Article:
Of one order are the mysteries of lightand of another are those of fantasyRider Tarot Deck instructions
Of one order are the mysteries of lightand of another are those of fantasyRider Tarot Deck instructions
—Brenda Shaughnessy, Our Andromeda
A good friend came to visit this spring, and a few times during her stay, she pulled a book off the shelves, either from Moody Road Studios or at my home, shuffled the pages under her thumb, and stuck a finger on a line like an arrow hitting a bull’s-eye. Then she’d read the single line aloud, a kind of party trick.
This would typically happen when we’d be in the middle of a conversation, talking about some big questions that we were swirling at the time, the should-I-or-shouldn’t-I, will-this-work-or-not, should-I-take-this-chance kind of conversations that tend to occur after some Southern Comfort on a patio. She used whatever book was in her hand as a literary tarot, and believed the line would tell us all we needed to know. Usually, bizarrely, it worked.
I tried this on my own, but it fell flat. After the house was asleep, I would pose a question in my head and stalk a book, pull it from the stack before it could resist, flip open its pages and point hungrily at it, waiting for its answer. Each time, the result was tinny, hard-pressed, wanting. It reminded me of late nights with my Ouija board as a kid, waiting desperately for something to speak to me when I was really just waiting for my own voice.
People ask a lot of their books. They want them to be amazing, they want them to be cheap, they want them the moment they walk through my door. I often feel like a kind of carnival showman, flashing bright colors in front of the customer, hoping something catches their eye. People’s personal restrictions always amaze me. “I don’t read books with dogs in them.” “I don’t like to have to think too hard.” “I can’t buy books with white covers.” Really?
Lately, instead of telling me the authors they like to read or what their favorite books have been in the past, folks have been telling me how they want to feel.
“I need a good cry,” one woman said this afternoon. “I want to curl up in bed and weep into my book.” I sent her home with a copy of Kazuo Ishiguro’s Never Let Me Go. Another woman wanted to be scared, but not in a thriller kind of way—“scary in real life, so that I can’t look away.” I gave her Donna Tartt’s A Secret History. The last person I sold that book to came back and said it haunted his dreams.
People have also been using books as a kind of tourism preparation. One young woman was moving to Savannah for the School of Design and so naturally she left the shop with Midnight in the Garden of Good and Evil. Another woman was on her way to England for a few weeks, so I plucked up Hilary Mantel’s Wolf Hall and London Fields by Martin Amis from the shelves. Since I’m not traveling anywhere anytime soon (the life of a shopkeeper), I’ve been finding myself pulled towards exotic locales a la Gabriel Garcia Márquez and Jean Rhys’s Wide Sargasso Sea.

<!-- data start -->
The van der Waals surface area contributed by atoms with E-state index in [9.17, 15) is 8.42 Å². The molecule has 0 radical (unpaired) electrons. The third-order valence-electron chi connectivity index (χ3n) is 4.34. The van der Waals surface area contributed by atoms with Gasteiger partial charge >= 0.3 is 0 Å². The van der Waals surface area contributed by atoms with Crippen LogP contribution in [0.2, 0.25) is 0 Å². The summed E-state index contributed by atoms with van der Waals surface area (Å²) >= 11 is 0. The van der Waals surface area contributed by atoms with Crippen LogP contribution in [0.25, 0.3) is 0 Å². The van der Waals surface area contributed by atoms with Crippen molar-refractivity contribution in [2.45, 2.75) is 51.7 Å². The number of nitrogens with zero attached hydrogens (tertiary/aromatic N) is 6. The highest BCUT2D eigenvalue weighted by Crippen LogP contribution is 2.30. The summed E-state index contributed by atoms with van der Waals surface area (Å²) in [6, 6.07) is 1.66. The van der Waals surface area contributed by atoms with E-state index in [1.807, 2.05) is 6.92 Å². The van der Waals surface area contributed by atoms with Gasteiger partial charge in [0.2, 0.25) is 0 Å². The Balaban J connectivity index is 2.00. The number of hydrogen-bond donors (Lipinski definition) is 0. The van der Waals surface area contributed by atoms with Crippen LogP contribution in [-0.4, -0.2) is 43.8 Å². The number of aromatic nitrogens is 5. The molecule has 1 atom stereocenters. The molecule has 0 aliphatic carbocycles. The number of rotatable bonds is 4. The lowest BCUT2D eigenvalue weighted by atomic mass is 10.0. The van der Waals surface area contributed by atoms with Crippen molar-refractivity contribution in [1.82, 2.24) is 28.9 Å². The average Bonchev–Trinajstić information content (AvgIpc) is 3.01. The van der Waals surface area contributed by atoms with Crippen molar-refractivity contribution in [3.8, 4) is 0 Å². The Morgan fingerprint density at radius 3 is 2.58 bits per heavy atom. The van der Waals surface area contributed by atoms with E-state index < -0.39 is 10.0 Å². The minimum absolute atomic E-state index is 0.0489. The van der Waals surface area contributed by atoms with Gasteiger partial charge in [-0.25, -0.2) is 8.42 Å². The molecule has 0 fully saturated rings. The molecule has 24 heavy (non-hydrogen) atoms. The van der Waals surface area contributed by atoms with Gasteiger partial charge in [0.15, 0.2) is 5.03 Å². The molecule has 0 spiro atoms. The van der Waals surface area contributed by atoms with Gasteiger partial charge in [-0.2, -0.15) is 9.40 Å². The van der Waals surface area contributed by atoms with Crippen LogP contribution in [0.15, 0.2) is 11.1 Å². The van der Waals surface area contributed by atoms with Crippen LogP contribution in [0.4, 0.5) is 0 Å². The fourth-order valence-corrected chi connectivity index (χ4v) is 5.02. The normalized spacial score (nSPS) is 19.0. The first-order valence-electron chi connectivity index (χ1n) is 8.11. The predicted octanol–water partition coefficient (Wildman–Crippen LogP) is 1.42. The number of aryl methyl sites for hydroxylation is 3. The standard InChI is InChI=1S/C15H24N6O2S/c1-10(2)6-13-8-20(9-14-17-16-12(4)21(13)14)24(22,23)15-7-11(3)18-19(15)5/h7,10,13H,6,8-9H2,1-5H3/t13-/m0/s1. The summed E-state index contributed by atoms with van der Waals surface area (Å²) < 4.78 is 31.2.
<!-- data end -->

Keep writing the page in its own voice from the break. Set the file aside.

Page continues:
I think I’ve been dreaming about white sand and blue oceans because of the paintings by Jim McManus, up at the gallery next to the bookshop this month. Every day I sit in the garden for lunch and stare into his collaged renderings of an island in the Caribbean where he and his family lived for decades. They had to leave a few years ago and he and his wife have been hiding out here at a stone summer cottage in the Pennsylvania wilds, where he spent much of his boyhood. There’s an overwhelming amount of nostalgia in the pieces, which are active and vibrant and bright, but soft and sad at the same time, pictures viewed through a zoom lens, not quite able to get close up.
Jim’s wife Laura, also an artist, was in the bookshop one day talking about Amy Brill’s beautiful and smart new novel, The Movement of Stars, set in Nantucket. Based on the life of one of my personal heroes, firebrand astronomer Maria Mitchell, the novel charts the life of an unconventional young woman in Nantucket, where Mitchell had her childhood home. Laura, who lived on the Caribbean island with Jim for ten years, said she always wanted to go to Nantucket because it was the subject of so many of the novels left on the island by the captains and passengers passing through. Most of the books on the island were seafaring novels, and they were kept in a handful of makeshift lending libraries around the island. For Laura, a big reader, her customers at the restaurant she ran and these shelves were her main source of books for the time she lived on the island—she had to get on a boat and go to a different island even for a bag of groceries, and shipping fees (even book rate!) were prohibitive. Instead, people would trade in the books they’d read for new ones to get them through the next leg of their trip. It makes sense to me that people would want to read about other people’s voyages while on their own.
Years ago, I found myself on the Thai island of Phuket in a little beach resort. My boyfriend at the time and I were getting certified to scuba dive, and for two weeks we lived this strange life disconnected from the rest of the world. It should have been paradise. During the day we practiced in the pool or studied at the dive shop or went out on the boat and tossed ourselves into water so clear and warm it seemed impossible. I found myself increasingly depressed the longer we stayed—isolation has a way of allowing a couple to see what really is—or, in this case, isn’t—there. I don’t remember the book I came to the island with, but I soon stumbled onto the resort’s ragtag library of titles people left behind in their rooms.